Thursday, January 19, 2017

Motivation Matching

How is it that a person who came highly recommended as a star performer in their previous company joins your team only to lose their spark and fizzle out? Why does someone who has been an average performer one place move positions or change bosses and reach surprising levels of success? This week’s blog offers some insight into this puzzling performance dynamic and how motivation matching can help you bring out the best in your employees....before someone else does.

Performance Factors

From years of working with clients on both sides of this story, we’ve found that the cause for this perplexing change in performance frequently boils down to an incompatibility between the values of the individual and the values of their leadership. For example, all salespeople are motivated by money - right? And everyone loves to be recognized in front of an audience - right? Tell that to the employee who would rather under-perform than risk having to endure public recognition again. Recognition that doesn't match the values of the person being recognized can backfire or have little to no effect at all. Leaders often overlook the importance of identifying the unique motivational needs of each employee in order to assess if their organization, as well as their personal leadership style, has what it takes to fulfill them – a process we call motivation matching.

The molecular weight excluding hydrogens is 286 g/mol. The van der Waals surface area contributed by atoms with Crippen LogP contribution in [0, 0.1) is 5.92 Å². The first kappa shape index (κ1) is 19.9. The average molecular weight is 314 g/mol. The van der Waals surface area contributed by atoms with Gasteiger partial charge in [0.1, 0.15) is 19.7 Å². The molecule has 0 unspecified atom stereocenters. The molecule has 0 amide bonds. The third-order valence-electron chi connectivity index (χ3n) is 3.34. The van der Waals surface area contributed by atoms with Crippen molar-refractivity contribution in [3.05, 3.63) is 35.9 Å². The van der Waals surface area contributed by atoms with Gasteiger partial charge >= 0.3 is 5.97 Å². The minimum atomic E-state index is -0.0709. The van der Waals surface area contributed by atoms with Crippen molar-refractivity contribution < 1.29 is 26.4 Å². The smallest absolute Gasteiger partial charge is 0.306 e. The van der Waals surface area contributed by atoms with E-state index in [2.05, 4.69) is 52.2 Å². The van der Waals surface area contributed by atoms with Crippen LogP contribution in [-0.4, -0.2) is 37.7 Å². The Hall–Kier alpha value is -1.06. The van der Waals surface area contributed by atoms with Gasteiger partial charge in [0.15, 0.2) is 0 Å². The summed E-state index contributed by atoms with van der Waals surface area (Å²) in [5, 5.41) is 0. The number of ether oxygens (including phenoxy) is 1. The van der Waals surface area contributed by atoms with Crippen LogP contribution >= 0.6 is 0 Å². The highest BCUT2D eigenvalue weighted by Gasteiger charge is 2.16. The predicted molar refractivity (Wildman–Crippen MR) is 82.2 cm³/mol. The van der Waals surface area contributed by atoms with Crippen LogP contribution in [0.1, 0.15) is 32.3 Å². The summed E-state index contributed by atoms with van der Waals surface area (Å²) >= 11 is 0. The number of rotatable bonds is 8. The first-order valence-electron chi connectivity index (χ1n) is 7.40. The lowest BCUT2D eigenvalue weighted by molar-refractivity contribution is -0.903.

How does one motivate someone else? In order to answer that question, you need to consider all of the factors that influence someone’s drive to achieve. Exceptional performance is the alignment of skills, passion, feedback, management style, measurement, rewards and culture. We each have a unique pass-code that unlocks our inspiration, potential, and desire to achieve. Before assuming your employee “just isn’t motivated”, consider these questions to determine if it may instead be a result of a motivation mismatch:
  • What skills do they possess that give THEM the most satisfaction?
  • How is their job drawing upon their strengths AND interests?
  • What rewards do they respond to best?
  • What kind of feedback (written, oral, public, private, broad, detailed) and at what frequency do they need?
  • What management style brings out the best in them?
  • What message does our company’s culture send about performance?

Start by making an educated guess and then test your knowledge by sitting down with your employees to ask them these questions. True motivation matching must include both observation and validation. Without it, it's merely assumption and leaves you with the burden of trying to hit a target you can't see. Let them tell you how to bring out the best in them.

Motivation matching requires a realistic assessment of the strengths and limitations of your organization and yourself, the insight to better understand your employee, the willingness to make adjustments that bring out the best in them, and the courage to admit when you can't offer what they need and releasing them to find it. As involved as that may sound, it is painless compared to the hours wasted struggling to solve performance problems or wondering who went wrong – you or them?

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